By Stephen Dow
The Sheridan Press
Via- Wyoming News Exchange
CHEYENNE — Economist and former state Rep. Mike Madden, R-Buffalo, knows the challenges of passing new taxes in Wyoming.
During his 12 years in the Wyoming Legislature and seven years as chair of the House Revenue Committee, Madden pursued numerous mechanisms to diversify Wyoming’s tax base — from sales and property tax proposals to lodging and cigarette tax increases. Whatever the proposal, they faced an uphill battle, Madden said.
“Any tax proposal in Wyoming has some hurdles it has to jump,” Madden said. “Historically, there hasn’t been a lot of support for taxes among our legislators.”
A new resolution being considered by the Legislature this year could create yet another hurdle for potential revenue creation in the state, Madden said.
“At least the intent is to make it harder,” Madden said. “Any tax now has to pass two different hurdles, and that makes it that much harder for it to be approved.”
Senate Joint Resolution 1, proposed by Sen. Tom James, R-Rock Springs, would pave the way for a potential amendment to the state Constitution, which would require any new state taxes or tax increases to be approved not only by the Legislature but also by the voters of the state.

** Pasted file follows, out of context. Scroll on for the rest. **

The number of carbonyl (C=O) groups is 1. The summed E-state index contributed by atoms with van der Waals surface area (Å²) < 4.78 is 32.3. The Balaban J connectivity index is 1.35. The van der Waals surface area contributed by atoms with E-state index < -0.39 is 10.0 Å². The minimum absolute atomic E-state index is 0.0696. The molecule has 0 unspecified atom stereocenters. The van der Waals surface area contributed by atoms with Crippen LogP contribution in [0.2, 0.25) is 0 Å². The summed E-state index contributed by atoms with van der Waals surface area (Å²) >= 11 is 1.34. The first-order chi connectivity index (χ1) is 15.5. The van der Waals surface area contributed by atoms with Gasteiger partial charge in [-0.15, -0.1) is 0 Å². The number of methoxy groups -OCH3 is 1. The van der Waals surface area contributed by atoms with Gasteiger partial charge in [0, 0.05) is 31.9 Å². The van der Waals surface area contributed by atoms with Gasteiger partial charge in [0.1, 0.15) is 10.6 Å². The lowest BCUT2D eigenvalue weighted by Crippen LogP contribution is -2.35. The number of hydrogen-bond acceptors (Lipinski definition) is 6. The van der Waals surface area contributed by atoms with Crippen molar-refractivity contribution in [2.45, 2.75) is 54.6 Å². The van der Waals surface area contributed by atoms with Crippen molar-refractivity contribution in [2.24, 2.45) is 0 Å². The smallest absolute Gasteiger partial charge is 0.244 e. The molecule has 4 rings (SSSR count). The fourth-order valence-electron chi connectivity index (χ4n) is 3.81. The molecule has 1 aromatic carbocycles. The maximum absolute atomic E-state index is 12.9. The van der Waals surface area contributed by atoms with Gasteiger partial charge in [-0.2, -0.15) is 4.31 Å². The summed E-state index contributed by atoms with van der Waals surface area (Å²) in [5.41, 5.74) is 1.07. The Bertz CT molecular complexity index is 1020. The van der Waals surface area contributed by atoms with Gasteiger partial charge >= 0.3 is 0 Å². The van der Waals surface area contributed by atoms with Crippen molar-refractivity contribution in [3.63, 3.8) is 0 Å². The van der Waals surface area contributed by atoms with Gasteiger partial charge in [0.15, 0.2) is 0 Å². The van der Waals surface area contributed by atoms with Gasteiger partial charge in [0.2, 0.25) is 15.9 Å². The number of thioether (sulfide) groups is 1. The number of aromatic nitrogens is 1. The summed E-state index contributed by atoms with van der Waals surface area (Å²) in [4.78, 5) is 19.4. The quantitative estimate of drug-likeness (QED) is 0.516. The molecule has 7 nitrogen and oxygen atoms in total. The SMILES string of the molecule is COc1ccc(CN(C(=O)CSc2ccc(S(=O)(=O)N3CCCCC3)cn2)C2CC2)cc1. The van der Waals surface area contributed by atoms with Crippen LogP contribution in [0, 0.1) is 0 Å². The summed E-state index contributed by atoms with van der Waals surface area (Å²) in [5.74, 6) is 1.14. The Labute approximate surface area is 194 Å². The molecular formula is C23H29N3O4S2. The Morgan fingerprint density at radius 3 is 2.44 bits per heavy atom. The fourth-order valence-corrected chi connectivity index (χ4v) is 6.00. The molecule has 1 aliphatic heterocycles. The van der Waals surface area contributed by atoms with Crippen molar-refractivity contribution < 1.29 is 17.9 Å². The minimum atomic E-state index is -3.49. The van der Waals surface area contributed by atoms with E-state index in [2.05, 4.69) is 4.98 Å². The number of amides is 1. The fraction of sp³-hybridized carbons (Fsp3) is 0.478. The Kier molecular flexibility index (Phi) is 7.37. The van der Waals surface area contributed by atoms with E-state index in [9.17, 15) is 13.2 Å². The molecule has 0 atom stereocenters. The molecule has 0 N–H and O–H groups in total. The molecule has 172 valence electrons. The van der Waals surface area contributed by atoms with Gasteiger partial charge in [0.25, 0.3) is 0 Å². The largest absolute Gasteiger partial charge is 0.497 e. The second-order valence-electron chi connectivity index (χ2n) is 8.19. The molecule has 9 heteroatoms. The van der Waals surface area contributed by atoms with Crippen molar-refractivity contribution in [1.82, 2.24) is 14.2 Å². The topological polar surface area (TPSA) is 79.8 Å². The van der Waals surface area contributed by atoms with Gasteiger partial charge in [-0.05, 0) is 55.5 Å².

James said the intent of his resolution is to put the deciding power back in the hands of the people.
“I am sponsoring this bill in order to give a voice to the people that they currently do not have,” James wrote in an email. “When these important issues come up for discussion, they usually come up quickly and on Monday through Friday during work hours when Wyoming’s citizens just do not have the time to come down to Cheyenne (and) sign up to have their voice heard… Will it make it harder to burden the people with new taxes and tax increases? I hope so!”
If passed by the Legislature, James’ resolution would place the potential Constitutional amendment on the ballot for voter consideration.
Currently, the Wyoming Constitution allows the Legislature and local governments to impose taxes through the normal legislative or rulemaking process. The proposed new amendment would not circumvent this process, James said, but would instead add another step requiring all proposed taxes to go before the electorate.